Many may feel compelled to worry about sciatica symptoms without actually understanding what it is. If you feel a sudden and severe pain or numbness and weakness radiating from the buttocks down the back of one leg to the foot, then you most likely have developed sciatica. The pain can be extremely crippling and is usually intense when you walk, however, it diminishes when you lie down. Before you start to fret too much, you should know that sciatica is common. According to statistics provided by the University of Maryland Medical Center, more than three million Americans are diagnosed with the condition. Between 10 to 15 percent of patients have a family history of back problems, there are no risk factors, and no behavior predisposes you to it.
The branching of the sciatic nerve from the spine in the lower back through the hips and buttocks is the cause of sciatica. Here, the nerve runs down the back of each leg to the foot. Sciatica occurs when this nerve is pinched in the lower back by spinal disc herniation, protruding disc material, or a larger fragment of disc material. Disc herniation usually occurs during normal activities, such as rising from bed.
As for treatment options, those with sciatica that do not have severe symptoms typically receive oral steroids (anti-inflammatories) for seven days. Once mobile, engaging in physical therapy is highly suggested for a while before being re-evaluated. Should symptoms persist, it is necessary to receive an injection of steroids at the nerve root in order to reduce pain. If this process is not successful, physicians will offer surgery. However, if a patient is unable to stand or becomes bed-bound, they are advised to have surgery sooner. It is important to know that 80 to 90 percent of patients get better without surgery, so there is no need to stress too much about your sciatica condition.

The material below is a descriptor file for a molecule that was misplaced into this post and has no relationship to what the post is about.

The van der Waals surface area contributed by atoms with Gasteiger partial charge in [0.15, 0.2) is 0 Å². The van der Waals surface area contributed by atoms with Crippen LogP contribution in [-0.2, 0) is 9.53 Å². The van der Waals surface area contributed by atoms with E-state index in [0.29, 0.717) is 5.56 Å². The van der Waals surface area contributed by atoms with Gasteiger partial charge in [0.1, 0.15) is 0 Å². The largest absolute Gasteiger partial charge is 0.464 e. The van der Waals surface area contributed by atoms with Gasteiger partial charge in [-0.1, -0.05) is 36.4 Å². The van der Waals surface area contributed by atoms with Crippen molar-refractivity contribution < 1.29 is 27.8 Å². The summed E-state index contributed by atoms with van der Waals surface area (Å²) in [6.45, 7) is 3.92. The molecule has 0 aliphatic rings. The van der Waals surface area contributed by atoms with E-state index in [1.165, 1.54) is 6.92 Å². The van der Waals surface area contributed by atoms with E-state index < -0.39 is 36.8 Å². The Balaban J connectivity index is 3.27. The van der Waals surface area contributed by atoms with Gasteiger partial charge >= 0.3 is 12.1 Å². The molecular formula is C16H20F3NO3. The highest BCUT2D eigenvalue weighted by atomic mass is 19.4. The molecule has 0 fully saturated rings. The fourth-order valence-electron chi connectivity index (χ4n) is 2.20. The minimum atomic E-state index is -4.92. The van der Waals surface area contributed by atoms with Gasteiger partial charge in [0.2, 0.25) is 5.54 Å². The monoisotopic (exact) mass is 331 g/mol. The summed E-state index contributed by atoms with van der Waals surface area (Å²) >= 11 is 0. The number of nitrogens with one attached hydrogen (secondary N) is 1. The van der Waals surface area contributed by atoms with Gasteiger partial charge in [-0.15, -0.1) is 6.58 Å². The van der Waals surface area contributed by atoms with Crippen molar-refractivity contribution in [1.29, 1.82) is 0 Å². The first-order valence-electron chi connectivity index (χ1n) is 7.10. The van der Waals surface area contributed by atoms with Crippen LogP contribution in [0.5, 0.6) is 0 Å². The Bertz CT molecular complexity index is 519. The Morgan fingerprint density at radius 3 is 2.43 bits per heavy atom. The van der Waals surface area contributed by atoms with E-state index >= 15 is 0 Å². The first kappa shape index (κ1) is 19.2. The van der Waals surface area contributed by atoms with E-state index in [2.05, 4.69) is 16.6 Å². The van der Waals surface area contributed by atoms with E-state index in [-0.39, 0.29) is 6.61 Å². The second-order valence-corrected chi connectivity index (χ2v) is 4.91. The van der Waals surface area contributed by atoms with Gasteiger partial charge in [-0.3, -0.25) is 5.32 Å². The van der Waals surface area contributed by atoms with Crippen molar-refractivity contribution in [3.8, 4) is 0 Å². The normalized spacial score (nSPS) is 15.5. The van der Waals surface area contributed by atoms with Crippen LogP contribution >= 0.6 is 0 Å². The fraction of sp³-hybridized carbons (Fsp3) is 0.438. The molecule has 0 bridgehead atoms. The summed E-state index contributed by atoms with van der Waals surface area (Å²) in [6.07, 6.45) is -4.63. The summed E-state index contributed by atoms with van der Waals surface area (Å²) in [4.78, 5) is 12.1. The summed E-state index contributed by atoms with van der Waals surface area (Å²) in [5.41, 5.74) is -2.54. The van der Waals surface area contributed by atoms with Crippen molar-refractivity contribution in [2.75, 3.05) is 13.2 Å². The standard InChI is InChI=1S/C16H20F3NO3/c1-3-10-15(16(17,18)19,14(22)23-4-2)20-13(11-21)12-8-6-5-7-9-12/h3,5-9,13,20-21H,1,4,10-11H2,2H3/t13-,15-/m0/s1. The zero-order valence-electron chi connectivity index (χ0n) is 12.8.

Seeking advice from your health professional is always suggested, but if you decide to take the surgery route, be prepared to undergo a minimally invasive procedure which will last less than an hour. The surgical process consists of removing the disc material pressing on the nerve. If dealing with physical pain is not your favorite thing, you should also know that most patients are pain-free following surgery. According to John Abrahams, MD, FAANS, Co-Director of Spine Surgery at the Orthopedic and Spine Institute at Northern Westchester Hospital, “patients have arrived without the ability to stand or walk for more than a few minutes and end up walking out of our doors with full walking capability. The turnaround time for our patients usually takes place within the same day after surgery, in which they become completely asymptomatic.”
Dr. Abrahams shared these facts about sciatica:
● It recurs in ten percent of people, who may suffer recurrent bouts of the condition
throughout their life.
● Not every pain in your leg traces to sciatica. The pain is described as a burning
pain that shoots down the back of the leg to the foot from the buttocks and usually
affects only one side.
● Obesity or being overweight are not risk factors for disc herniation, which is the
root cause of sciatica.
● Herniation is typically triggered by everyday activities such as getting out of bed
or turning to one side. As we do so, our body makes a wrong twist.
The Northern Westchester Hospital team aims to educate patients and provide the best treatment for healing. Learn more about Dr. John Abrahams and advanced spine surgery at nwhorthoandspine.org